Coming To America?

The world loves the wireless Web, but when will it take off <i>here</i>?
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Here in the United States, we like to think we're always on the cutting edge of technology-the fastest computers, the most advanced networks and so on. But there's one area where we're pretty much just twiddling our thumbs compared to Asia and Europe: the wireless Net.

In its most familiar form, the wireless Internet involves little chunks of Web information and services that are accessible from anywhere via a mobile phone. But that's just a quick brush over the real potential of this technology.

E-commerce is what's really bound to boom. Asian and European businesses of all types are likely to benefit, but what about us?

It depends. Right now, the wireless Net is more overlooked than embraced. The boom in Europe and Japan is partly due to the lack of landline Internet access and the high cost of local phone calls-things we have in affordable abundance. Therefore, it's a very attractive alternative for overseas users who've already adopted mobile phone technology. Forrester Research predicts that 54 percent of Europeans will be using the mobile Internet by 2005. Statistics are even stronger in Asia, where 16 million Japanese already subscribe to i-mode, a text-messaging Web service for mobile phones.

Our idea of what makes a quality Internet experience (fast access, lots of graphics, easy navigation) doesn't jibe well with current wireless Net offerings. Zia Daniell Wigder, research director for broadband and wireless with Jupiter Research, says, "Carriers and companies with mobile strategies must convince consumers that the mobile platform is a fundamentally different medium from-and not simply a stripped-down version of-the desktop Web."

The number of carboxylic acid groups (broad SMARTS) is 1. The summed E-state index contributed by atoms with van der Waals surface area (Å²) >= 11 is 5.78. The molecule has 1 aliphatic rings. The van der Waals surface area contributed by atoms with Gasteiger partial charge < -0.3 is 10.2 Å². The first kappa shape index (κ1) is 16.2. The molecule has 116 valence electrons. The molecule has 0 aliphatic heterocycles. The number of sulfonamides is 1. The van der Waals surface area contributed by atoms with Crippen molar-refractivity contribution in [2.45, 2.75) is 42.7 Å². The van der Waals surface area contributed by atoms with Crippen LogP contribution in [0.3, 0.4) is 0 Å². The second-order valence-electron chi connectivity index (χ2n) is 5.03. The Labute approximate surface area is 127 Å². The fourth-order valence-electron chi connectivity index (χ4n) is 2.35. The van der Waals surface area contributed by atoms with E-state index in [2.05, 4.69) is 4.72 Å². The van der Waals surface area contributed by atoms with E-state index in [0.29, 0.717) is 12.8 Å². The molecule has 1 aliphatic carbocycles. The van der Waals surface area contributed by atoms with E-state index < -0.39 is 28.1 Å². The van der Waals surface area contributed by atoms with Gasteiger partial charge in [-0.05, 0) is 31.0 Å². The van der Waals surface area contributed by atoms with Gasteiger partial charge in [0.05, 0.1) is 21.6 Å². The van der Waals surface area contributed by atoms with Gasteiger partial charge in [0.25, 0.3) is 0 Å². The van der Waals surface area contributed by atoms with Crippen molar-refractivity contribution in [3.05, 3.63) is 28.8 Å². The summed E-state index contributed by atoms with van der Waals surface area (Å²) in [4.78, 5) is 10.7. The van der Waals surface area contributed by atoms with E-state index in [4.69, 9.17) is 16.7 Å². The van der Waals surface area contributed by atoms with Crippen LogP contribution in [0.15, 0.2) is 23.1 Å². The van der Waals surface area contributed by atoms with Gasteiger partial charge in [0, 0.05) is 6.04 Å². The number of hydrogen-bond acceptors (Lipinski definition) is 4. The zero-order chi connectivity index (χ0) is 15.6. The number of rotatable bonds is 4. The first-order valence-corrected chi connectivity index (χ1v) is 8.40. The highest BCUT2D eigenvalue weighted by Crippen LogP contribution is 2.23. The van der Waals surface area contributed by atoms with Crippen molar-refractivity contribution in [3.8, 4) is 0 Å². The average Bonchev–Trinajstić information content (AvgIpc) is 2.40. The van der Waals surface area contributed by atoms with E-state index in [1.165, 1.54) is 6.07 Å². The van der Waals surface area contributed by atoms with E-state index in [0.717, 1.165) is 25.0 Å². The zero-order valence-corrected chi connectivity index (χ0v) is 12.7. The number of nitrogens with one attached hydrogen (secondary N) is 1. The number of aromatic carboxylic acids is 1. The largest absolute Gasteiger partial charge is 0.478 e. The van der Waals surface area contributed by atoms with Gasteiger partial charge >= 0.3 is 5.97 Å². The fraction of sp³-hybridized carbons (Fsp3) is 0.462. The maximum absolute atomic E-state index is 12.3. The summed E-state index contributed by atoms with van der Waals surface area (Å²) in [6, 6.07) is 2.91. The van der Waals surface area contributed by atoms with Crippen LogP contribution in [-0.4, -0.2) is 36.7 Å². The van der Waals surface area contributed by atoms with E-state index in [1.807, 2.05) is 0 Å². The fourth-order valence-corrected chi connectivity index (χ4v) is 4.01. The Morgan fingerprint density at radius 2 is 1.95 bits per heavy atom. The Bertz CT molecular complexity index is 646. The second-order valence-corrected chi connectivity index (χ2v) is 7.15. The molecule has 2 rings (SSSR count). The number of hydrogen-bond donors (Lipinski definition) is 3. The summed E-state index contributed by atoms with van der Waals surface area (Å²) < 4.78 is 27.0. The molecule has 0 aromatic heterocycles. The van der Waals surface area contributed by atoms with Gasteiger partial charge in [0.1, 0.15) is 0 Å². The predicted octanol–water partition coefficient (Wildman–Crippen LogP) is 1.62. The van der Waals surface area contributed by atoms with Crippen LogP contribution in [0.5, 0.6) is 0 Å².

Analysts agree, it's just a matter of time until our wireless Internet boom. Business use, including m-commerce (mobile commerce), is pegged as a potential hot-growth area. The arrival of 3G (third-generation) mobile technology over the next few years is also expected to provide faster access, greater bandwidth and the ability to deliver more diverse applications.

Keep an eye on the wireless Net as it advances. Issues will arise, concerning everything from providing a mobile-accessible Web site to ways that new services can improve productivity. The latest developments are found at wireless Internet sites like and You can also sign up at for a weekly mobile Internet report via e-mail.

Edition: June 2017

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